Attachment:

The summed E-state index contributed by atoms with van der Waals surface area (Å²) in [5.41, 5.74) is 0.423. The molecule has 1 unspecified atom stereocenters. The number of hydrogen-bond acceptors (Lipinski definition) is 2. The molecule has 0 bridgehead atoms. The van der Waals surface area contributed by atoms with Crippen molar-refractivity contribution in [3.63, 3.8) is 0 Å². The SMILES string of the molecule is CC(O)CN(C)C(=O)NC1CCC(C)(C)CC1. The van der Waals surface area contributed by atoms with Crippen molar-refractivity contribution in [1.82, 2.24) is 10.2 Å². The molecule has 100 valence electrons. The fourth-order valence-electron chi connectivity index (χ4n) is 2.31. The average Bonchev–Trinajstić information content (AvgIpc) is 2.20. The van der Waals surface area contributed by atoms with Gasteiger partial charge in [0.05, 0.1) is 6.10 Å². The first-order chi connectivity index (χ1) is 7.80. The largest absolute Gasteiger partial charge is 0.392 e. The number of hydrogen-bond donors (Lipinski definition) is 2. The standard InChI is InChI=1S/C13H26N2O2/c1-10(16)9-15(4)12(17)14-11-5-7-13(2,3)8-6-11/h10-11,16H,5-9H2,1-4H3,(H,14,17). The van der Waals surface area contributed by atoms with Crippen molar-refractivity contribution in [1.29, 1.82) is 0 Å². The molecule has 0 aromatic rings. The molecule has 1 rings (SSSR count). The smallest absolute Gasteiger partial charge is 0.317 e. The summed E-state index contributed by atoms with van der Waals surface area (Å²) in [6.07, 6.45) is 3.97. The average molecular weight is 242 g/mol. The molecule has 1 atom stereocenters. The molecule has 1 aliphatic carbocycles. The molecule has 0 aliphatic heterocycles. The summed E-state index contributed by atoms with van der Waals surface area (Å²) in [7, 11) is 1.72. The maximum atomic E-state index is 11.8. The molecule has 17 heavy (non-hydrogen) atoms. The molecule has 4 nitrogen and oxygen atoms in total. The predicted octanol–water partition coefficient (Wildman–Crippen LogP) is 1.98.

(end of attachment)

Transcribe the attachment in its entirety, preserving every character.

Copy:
The summed E-state index contributed by atoms with van der Waals surface area (Å²) in [5.41, 5.74) is 0.423. The molecule has 1 unspecified atom stereocenters. The number of hydrogen-bond acceptors (Lipinski definition) is 2. The molecule has 0 bridgehead atoms. The van der Waals surface area contributed by atoms with Crippen molar-refractivity contribution in [3.63, 3.8) is 0 Å². The SMILES string of the molecule is CC(O)CN(C)C(=O)NC1CCC(C)(C)CC1. The van der Waals surface area contributed by atoms with Crippen molar-refractivity contribution in [1.82, 2.24) is 10.2 Å². The molecule has 100 valence electrons. The fourth-order valence-electron chi connectivity index (χ4n) is 2.31. The average Bonchev–Trinajstić information content (AvgIpc) is 2.20. The van der Waals surface area contributed by atoms with Gasteiger partial charge in [0.05, 0.1) is 6.10 Å². The first-order chi connectivity index (χ1) is 7.80. The largest absolute Gasteiger partial charge is 0.392 e. The number of hydrogen-bond donors (Lipinski definition) is 2. The standard InChI is InChI=1S/C13H26N2O2/c1-10(16)9-15(4)12(17)14-11-5-7-13(2,3)8-6-11/h10-11,16H,5-9H2,1-4H3,(H,14,17). The van der Waals surface area contributed by atoms with Crippen molar-refractivity contribution in [1.29, 1.82) is 0 Å². The molecule has 0 aromatic rings. The molecule has 1 rings (SSSR count). The smallest absolute Gasteiger partial charge is 0.317 e. The summed E-state index contributed by atoms with van der Waals surface area (Å²) in [6.07, 6.45) is 3.97. The average molecular weight is 242 g/mol. The molecule has 1 atom stereocenters. The molecule has 1 aliphatic carbocycles. The molecule has 0 aliphatic heterocycles. The summed E-state index contributed by atoms with van der Waals surface area (Å²) in [7, 11) is 1.72. The maximum atomic E-state index is 11.8. The molecule has 17 heavy (non-hydrogen) atoms. The molecule has 4 nitrogen and oxygen atoms in total. The predicted octanol–water partition coefficient (Wildman–Crippen LogP) is 1.98.